HOUSTON -- Head injuries on the football field, the fear of parents at every level, have resulted in a rare move at a Division 1 university. Multiple concussions will force the end of quarterback David Piland s career, the Houston Cougars announced Tuesday.
Piland suffered a concussion in a game against SMU last year. A few weeks ago, he suffered another one.
David has given everything he s had to the University of Houston and our football program, said Houston head coach Tony Levine. He has been a model student-athletes and a valued leader for us. He has handled everything with class and will continue to be a major part of our program. David s health and well-being is our top priority, and we respect the decision of our medical staff.
University sources said Piland experienced concussion-related symptoms for several days, and spent a week isolated in a dark room to avoid any bright lights.
We've had extensive meetings, both he and I, and certainly with our medical staff, Levine said.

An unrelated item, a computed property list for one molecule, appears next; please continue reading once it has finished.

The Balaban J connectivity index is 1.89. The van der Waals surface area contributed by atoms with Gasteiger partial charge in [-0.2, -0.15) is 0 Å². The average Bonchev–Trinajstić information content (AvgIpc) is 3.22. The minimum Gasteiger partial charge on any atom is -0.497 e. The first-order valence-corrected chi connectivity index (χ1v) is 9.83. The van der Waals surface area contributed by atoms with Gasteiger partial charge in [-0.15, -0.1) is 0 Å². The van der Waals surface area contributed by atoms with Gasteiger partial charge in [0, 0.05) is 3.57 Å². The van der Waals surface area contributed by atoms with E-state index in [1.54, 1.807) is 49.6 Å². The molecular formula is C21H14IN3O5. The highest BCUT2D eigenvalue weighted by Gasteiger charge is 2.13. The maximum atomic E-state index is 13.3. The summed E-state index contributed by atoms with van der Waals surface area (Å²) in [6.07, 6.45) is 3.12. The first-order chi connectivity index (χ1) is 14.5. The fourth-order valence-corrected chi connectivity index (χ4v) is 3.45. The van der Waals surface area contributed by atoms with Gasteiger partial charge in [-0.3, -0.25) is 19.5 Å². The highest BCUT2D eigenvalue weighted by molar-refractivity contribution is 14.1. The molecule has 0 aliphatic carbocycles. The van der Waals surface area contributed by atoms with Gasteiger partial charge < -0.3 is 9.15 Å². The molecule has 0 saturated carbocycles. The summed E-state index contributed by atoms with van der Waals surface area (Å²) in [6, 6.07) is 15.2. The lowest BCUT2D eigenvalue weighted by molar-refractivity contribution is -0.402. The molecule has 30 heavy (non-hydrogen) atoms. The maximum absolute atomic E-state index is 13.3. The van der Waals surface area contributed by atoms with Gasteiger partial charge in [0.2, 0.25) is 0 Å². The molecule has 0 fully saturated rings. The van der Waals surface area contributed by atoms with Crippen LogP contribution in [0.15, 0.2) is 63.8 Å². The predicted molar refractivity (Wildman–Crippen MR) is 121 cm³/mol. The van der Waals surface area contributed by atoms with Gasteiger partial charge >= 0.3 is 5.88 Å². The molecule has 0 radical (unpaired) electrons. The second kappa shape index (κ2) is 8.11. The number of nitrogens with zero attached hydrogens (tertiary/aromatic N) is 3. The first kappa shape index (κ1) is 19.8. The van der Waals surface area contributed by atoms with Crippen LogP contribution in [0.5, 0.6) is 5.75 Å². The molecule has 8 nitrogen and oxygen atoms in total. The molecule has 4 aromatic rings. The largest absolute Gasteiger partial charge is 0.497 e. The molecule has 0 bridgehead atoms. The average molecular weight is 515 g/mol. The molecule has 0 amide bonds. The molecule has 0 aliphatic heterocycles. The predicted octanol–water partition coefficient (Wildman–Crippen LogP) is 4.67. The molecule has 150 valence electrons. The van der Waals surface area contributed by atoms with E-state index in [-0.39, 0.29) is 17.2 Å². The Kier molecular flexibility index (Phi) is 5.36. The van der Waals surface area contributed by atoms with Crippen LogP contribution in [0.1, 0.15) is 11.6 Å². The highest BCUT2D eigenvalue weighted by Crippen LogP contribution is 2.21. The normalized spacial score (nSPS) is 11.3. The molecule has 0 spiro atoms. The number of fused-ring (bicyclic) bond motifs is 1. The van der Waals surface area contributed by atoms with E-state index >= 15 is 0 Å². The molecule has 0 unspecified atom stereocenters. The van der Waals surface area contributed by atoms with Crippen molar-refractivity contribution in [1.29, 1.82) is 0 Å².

Piland closed his career at Houston ranked seventh on the career charts for passing yards (5,790), completions (478), pass attempts (833), touchdown passes (41), touchdowns responsible for (43) and total offense (6,039).
One of my lifelong dreams and goals has been to play quarterback at the collegiate level and thanks to the University of Houston, I ve been able to accomplish one of my dreams and meet one of my goals, said Piland. It was not easy to hear that I can no longer play the game that I love, but I know that our medical staff has my best interests in mind. I will always cherish my time on the field and my time at the University of Houston.
He had played in two games this season, completing 21-of-40 passes for 220 yards and one touchdown with no interceptions. Piland also had five carries for 31 yards as he helped lead Houston to its two opening wins en route to its current 4-0 record.
Some students called the university's decision a little harsh.
I can't imagine something that I love being taking away from me so early, said one student shuttling between classes.
But another student said the University s action seemed justified.
I think they did a good thing just to be on the safe side, he said.
Some of Piland s teammates also agreed with the move.
It's just difficult for us as a team because we all came in together, said cornerback Zachory McMillian. And we didn't think it would end like that. And we have to play every play like it's your last.
University officials said even though Piland can no longer play, he ll maintain his football scholarship and remain on the team, traveling to games and attending practices.
Piland, who is from Southlake, Texas, is expected to graduate from the school in December.